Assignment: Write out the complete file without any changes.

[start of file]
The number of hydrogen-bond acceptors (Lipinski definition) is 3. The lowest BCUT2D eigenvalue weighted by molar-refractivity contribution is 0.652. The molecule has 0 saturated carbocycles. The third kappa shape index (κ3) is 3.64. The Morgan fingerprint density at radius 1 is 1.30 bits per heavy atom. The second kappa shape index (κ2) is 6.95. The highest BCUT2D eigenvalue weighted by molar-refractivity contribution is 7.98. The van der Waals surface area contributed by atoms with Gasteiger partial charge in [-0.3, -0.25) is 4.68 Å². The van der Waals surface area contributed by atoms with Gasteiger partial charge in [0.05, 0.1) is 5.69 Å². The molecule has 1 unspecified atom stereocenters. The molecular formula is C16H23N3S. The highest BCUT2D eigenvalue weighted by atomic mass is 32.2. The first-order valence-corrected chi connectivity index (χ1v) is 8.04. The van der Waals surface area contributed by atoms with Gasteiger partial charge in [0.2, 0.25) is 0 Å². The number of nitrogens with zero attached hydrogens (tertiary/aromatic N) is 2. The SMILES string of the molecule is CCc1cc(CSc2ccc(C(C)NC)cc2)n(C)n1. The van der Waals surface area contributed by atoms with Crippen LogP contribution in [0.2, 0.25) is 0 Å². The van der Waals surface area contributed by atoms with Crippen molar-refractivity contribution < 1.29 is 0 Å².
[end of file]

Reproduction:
The number of hydrogen-bond acceptors (Lipinski definition) is 3. The lowest BCUT2D eigenvalue weighted by molar-refractivity contribution is 0.652. The molecule has 0 saturated carbocycles. The third kappa shape index (κ3) is 3.64. The Morgan fingerprint density at radius 1 is 1.30 bits per heavy atom. The second kappa shape index (κ2) is 6.95. The highest BCUT2D eigenvalue weighted by molar-refractivity contribution is 7.98. The van der Waals surface area contributed by atoms with Gasteiger partial charge in [-0.3, -0.25) is 4.68 Å². The van der Waals surface area contributed by atoms with Gasteiger partial charge in [0.05, 0.1) is 5.69 Å². The molecule has 1 unspecified atom stereocenters. The molecular formula is C16H23N3S. The highest BCUT2D eigenvalue weighted by atomic mass is 32.2. The first-order valence-corrected chi connectivity index (χ1v) is 8.04. The van der Waals surface area contributed by atoms with Gasteiger partial charge in [0.2, 0.25) is 0 Å². The number of nitrogens with zero attached hydrogens (tertiary/aromatic N) is 2. The SMILES string of the molecule is CCc1cc(CSc2ccc(C(C)NC)cc2)n(C)n1. The van der Waals surface area contributed by atoms with Crippen LogP contribution in [0.2, 0.25) is 0 Å². The van der Waals surface area contributed by atoms with Crippen molar-refractivity contribution < 1.29 is 0 Å².